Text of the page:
By Denis Jjuuko
Over the weekend, a photo of a baby in an incubator started circulating on social media. It is said to be of a baby born at six months and it is fighting for its life at an elite Kampala hospital. In the message, the mother was appealing for help from well-wishers to pay the bill after the father disappeared on seeing the bill. In the Whatsapp message, the bill was Shs25m. There was no explanation how the couple ended up at the said hospital.
The story reminded me of a figure I had come across recently. There are only 220,000 individual insurance policies in Uganda. It must be noted that a policy can have more than one beneficiary. For example, a company that pays medical insurance for its staff is considered as one policy. We can assume that they are about half a million people with insurance.
That statistic also reminded me of the mid 1990s. A telecom company came to Uganda and wowed all of us with mobile phones. There was one problem. A single cellphone that didn’t have the capability to send a text message (sms) or even take a photo cost Shs3m. That is probably about 10m in today’s money. So cellphones were for the chosen few. Only CEOs, some politicians and the richest people could afford them — which were the size of your average brick! In the late 1990s, another mobile phone company came and changed everything.
Insurance companies today are living in the mid 1990s like that telephone company. They are so happy to have 220,000 individual policies when they could have 10 million or more. They have made it difficult and expensive for people to access insurance. An ordinary medical insurance policy for one year for one person costs upwards of shs800,000 and it must be paid upfront. That has excluded many people out of this segment. They can say that the cost of medical services is high and they may have a point but they can bring it down if they worked with hospitals and signed as much people as possible. The mother whose baby is fighting for its life wouldn’t have to go appealing for help when the husband runs away if insurance worked for everyone.
At any health facility, the first thing receptionists ask is whether you are paying cash. If you are paying cash, they are very happy to work on you. If insurance, some health facilities can even keep you in the queue as they handle cash people first. Some consultants don’t even want to know. If you have insurance, they don’t want to look at you. They want cash. That has led to low uptake of insurance services. I must however say that health insurance is one of the fastest growing segments together with the life policy.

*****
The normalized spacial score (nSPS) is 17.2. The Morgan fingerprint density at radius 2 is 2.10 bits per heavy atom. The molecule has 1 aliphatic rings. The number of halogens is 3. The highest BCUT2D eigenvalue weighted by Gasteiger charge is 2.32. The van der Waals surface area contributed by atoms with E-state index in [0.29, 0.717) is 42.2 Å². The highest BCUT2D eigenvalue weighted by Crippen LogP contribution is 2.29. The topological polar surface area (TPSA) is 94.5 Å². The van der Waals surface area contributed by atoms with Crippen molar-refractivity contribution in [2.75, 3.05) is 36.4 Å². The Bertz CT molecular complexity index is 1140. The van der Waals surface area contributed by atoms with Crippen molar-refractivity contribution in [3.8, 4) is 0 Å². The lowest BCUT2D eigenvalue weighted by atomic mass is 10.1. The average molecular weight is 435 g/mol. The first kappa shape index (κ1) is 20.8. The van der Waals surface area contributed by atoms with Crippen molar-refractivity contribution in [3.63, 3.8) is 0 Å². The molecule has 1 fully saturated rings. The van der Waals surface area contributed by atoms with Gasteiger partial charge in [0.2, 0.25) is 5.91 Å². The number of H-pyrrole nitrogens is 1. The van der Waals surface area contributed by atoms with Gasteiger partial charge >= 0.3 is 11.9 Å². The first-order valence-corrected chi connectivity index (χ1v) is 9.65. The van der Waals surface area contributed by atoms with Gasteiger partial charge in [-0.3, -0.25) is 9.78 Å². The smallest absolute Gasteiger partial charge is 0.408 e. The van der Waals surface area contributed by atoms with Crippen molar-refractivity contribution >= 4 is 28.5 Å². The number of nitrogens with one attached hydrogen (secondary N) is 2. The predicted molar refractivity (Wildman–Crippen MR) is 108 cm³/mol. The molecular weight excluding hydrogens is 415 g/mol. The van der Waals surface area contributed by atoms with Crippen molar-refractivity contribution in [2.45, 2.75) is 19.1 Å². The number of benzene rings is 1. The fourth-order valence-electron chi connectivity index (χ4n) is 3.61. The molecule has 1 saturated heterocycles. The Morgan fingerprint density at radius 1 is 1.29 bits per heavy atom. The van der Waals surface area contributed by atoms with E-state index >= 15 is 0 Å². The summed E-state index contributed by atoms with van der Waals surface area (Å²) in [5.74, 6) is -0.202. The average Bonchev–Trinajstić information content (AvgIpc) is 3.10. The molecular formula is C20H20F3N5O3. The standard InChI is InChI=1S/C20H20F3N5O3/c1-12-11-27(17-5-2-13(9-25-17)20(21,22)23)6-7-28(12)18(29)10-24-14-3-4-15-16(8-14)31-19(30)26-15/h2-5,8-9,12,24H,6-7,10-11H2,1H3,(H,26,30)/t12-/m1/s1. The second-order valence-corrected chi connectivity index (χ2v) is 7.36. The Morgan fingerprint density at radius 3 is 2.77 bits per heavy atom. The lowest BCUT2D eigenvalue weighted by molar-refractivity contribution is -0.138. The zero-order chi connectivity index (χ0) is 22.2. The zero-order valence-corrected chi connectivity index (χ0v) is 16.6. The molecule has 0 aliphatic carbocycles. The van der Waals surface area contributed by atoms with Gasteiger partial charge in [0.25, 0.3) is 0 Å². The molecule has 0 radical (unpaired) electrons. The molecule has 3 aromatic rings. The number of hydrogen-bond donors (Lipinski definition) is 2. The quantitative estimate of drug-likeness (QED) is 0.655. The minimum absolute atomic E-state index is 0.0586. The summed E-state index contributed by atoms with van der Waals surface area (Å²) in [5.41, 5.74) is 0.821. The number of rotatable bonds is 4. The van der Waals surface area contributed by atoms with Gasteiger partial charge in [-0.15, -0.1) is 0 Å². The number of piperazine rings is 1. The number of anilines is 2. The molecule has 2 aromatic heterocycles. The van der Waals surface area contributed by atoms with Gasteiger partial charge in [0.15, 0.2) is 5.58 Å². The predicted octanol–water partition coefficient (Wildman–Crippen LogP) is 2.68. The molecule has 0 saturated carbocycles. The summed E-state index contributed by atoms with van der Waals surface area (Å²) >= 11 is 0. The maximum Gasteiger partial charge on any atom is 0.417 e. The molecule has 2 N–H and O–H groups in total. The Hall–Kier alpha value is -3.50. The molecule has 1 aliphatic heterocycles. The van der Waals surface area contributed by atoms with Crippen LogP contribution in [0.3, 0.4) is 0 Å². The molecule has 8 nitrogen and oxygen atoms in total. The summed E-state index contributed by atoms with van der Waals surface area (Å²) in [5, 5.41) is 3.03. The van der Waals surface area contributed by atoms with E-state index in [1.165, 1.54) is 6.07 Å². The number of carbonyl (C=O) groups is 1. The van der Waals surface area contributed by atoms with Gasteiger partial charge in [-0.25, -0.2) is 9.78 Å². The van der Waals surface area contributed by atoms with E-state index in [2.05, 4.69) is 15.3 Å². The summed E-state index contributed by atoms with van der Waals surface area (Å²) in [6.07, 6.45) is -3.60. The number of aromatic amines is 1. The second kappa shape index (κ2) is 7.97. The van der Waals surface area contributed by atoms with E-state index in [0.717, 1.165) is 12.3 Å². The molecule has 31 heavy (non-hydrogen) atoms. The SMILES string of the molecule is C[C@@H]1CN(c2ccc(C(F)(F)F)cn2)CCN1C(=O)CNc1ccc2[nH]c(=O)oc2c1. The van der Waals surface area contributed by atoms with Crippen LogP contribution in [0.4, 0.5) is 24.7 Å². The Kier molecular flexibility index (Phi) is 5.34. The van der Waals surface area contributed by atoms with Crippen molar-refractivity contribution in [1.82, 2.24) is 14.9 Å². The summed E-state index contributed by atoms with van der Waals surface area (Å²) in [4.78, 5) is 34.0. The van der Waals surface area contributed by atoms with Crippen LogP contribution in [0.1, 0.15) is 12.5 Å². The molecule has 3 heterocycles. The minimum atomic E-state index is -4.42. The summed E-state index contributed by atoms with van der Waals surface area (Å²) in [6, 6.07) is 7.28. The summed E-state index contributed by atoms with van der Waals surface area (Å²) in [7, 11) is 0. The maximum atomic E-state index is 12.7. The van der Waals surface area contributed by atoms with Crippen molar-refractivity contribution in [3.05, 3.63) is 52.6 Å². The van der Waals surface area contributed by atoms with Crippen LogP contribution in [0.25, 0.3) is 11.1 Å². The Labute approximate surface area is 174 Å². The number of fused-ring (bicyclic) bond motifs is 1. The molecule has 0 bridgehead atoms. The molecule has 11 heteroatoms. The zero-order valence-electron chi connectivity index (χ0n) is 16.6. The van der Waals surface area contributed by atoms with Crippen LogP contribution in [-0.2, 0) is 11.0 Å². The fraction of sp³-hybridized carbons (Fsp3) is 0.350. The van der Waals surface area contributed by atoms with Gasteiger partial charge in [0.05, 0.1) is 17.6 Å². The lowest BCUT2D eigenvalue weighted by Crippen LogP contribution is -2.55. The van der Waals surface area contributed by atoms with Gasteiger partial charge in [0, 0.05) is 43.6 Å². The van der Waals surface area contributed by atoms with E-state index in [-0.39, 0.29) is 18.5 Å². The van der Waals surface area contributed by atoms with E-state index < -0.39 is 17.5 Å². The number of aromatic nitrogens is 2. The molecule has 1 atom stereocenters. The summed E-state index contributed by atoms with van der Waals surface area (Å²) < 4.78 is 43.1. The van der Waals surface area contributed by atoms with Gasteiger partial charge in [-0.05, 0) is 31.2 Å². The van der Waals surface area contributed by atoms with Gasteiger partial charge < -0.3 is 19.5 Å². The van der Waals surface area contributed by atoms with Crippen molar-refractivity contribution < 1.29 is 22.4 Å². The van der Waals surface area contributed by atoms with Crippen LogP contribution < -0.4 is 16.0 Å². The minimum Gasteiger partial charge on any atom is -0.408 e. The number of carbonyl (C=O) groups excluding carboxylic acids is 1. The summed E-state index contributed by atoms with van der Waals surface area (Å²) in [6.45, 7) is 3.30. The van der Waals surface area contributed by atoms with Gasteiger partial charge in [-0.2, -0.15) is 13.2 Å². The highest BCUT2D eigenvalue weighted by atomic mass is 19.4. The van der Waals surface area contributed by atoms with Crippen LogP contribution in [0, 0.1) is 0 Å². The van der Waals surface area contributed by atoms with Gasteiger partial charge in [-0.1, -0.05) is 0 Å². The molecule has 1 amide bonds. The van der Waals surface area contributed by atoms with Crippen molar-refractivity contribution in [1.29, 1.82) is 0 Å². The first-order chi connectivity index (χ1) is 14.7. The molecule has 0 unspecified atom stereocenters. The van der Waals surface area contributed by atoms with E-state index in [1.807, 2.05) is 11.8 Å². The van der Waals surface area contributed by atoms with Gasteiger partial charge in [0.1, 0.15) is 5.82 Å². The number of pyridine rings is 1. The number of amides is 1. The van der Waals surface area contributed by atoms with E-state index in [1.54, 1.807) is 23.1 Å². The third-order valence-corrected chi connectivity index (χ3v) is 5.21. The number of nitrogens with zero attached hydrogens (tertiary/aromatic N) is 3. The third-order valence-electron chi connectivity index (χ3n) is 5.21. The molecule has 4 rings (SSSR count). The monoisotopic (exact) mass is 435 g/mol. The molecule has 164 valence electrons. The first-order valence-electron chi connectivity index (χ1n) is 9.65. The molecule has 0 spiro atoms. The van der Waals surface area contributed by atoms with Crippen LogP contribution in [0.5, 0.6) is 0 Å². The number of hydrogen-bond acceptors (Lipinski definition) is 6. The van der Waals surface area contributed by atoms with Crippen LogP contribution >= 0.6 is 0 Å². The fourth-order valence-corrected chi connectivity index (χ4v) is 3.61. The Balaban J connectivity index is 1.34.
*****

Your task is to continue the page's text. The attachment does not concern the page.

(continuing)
The period for people to get claims, which aren’t medical related is also too long. The Insurance Regulatory Authority (IRA) set a discharge voucher period where an insurer acknowledges the claim. But that doesn’t mean that the insurer will pay. It can take years before you get paid. Insurers can come up with all sorts of excuses. I know somebody who lost his car to thieves and insurance
claimed he didn’t have his phone with him so they didn’t steal the car. They know that the court process will take many years. The person has been in court for over five years for a claim that is less than Shs20m.
The lack of innovation, slow uptake of technology, delays in settling claims, and concentration in urban areas for only the elite is the reason insurance penetration is so low and contributes a paltry 0.85% to the country’s GDP. Insurers should learn a thing or two from the mobile phone industry that stopped concentrating only on the elite. They say the fortune is at the bottom of the pyramid because that is where the majority of people are. At the top, they are very few people.
The writer is a communication and visibility consultant. firstname.lastname@example.org
*Internet photo of a premature baby in an incubator
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